Good luck and ride safe!

  12. #12
    bum style sneaky viking's Avatar
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    I don't think we need any more people riding SSFG.

    Did you see Dewey Cox? You don't want none of this ****, man.

  13. #13
    Boooga BOO
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    Quote Originally Posted by sneaky viking View Post
    I don't think we need any more people riding SSFG.

    Did you see Dewey Cox? You don't want none of this ****, man.
    You mean FG sans SS, because there will be more SS riders and fewer FG riders in the future. So you'll get what you want (to be cool) by just doing nothing as long as you stick with FG and remember to wear the clothes of the other gender, whichever you are.

    There are already far more SS riders than FG and always will be, it doesn't seem like it in here because they are out riding their bikes while most FG riders are still picking out an outfit and updating user profiles with pictures of themselves

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    Senior Member mugatu's Avatar
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    whatever, just ride a bike

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    Senior Member bakaster's Avatar
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    Quote Originally Posted by revdave27 View Post
    Any good SS's with straight bars? or is that a change I would need to make?
    straigh bars are really cheap, so i would worry more about the rest of the bike and then if you want to change the bars, craigslisting the drops or whatever it comes with will probably pay for a pretty good set of flat bars.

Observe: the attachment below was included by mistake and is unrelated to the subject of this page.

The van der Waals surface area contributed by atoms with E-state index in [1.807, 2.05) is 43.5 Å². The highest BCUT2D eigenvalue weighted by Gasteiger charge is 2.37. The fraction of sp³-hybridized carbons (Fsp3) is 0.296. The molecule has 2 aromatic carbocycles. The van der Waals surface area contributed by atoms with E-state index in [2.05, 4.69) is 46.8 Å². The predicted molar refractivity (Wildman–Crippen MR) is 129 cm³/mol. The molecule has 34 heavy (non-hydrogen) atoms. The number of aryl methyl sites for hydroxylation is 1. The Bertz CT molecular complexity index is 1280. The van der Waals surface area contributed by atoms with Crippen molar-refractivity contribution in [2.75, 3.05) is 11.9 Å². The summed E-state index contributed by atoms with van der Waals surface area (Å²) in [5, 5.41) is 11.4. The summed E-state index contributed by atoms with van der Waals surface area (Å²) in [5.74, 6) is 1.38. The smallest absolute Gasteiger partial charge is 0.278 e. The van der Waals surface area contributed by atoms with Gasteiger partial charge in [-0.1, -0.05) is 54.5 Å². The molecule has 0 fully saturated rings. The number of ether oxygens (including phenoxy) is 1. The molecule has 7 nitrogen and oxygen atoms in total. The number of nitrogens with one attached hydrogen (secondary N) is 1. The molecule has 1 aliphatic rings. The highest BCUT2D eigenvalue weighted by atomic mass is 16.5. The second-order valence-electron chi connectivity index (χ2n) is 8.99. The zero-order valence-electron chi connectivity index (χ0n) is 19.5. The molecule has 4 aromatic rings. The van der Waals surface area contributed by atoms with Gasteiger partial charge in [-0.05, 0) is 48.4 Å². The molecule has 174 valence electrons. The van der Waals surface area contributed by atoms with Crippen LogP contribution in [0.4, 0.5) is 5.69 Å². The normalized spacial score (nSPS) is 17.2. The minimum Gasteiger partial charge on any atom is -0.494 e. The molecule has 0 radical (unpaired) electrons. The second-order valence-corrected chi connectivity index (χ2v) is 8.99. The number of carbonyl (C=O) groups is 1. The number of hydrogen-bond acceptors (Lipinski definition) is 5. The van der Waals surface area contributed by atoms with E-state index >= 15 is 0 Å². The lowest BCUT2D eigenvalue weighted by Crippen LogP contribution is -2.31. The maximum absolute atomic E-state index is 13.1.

A good ride is one you can walk away from.
    A great ride is one where you can still use the bike afterwards.

    Learn from the mistakes of others.
    You won’t live long enough to make all of them yourself.

  16. #16
    bum style sneaky viking's Avatar
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    Quote Originally Posted by J A Holman View Post
    ...most FG riders are still picking out an outfit and updating user profiles with pictures of themselves
    Yeah, and most SS riders are buying Trek Sohos with 27" wheels. You have no idea what you're talking about.

    BTW I was refering to this:
    http://www.metacafe.com/watch/yt-57D...juana_warning/

  17. #17
    Boooga BOO
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    Quote Originally Posted by sneaky viking View Post
    Yeah, and most SS riders are buying Trek Sohos with 27" wheels. You have no idea what you're talking about.

    BTW I was refering to this:
    http://www.metacafe.com/watch/yt-57D...juana_warning/

    You do realize that FG is a niche market with (far) less than 1% of total units sold, compared to mobility oriented bikes such as the Soho, which make up over 18% of the market, above everything else except mountain bikes (and only because most "Box store" bikes now sold are "mountain bikes" but used as mobility bikes.

    It will never get any larger than that because for the person looking to get around, jump right back onto a bike from youth or ride everyday as a way to get around, SS is better, though a internal hub bicycle is even more useful.